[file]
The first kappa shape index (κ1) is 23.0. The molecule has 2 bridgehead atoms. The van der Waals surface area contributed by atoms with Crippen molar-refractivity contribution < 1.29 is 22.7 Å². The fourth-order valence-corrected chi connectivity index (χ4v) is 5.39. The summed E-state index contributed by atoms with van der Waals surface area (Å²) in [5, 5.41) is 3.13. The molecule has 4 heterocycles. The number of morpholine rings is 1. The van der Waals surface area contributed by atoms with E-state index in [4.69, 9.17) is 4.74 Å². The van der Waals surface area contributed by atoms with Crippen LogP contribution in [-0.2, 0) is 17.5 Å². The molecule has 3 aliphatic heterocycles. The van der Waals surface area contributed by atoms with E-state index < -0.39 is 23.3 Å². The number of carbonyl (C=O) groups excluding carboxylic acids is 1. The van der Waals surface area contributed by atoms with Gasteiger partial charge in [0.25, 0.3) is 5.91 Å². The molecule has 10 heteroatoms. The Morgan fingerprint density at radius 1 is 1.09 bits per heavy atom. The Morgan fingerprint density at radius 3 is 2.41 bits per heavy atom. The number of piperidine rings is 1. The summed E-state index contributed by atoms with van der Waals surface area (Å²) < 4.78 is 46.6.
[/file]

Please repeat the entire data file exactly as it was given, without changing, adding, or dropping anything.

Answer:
The first kappa shape index (κ1) is 23.0. The molecule has 2 bridgehead atoms. The van der Waals surface area contributed by atoms with Crippen molar-refractivity contribution < 1.29 is 22.7 Å². The fourth-order valence-corrected chi connectivity index (χ4v) is 5.39. The summed E-state index contributed by atoms with van der Waals surface area (Å²) in [5, 5.41) is 3.13. The molecule has 4 heterocycles. The number of morpholine rings is 1. The van der Waals surface area contributed by atoms with E-state index in [4.69, 9.17) is 4.74 Å². The van der Waals surface area contributed by atoms with Crippen LogP contribution in [-0.2, 0) is 17.5 Å². The molecule has 3 aliphatic heterocycles. The van der Waals surface area contributed by atoms with E-state index < -0.39 is 23.3 Å². The number of carbonyl (C=O) groups excluding carboxylic acids is 1. The van der Waals surface area contributed by atoms with Gasteiger partial charge in [0.25, 0.3) is 5.91 Å². The molecule has 10 heteroatoms. The Morgan fingerprint density at radius 1 is 1.09 bits per heavy atom. The Morgan fingerprint density at radius 3 is 2.41 bits per heavy atom. The number of piperidine rings is 1. The summed E-state index contributed by atoms with van der Waals surface area (Å²) < 4.78 is 46.6.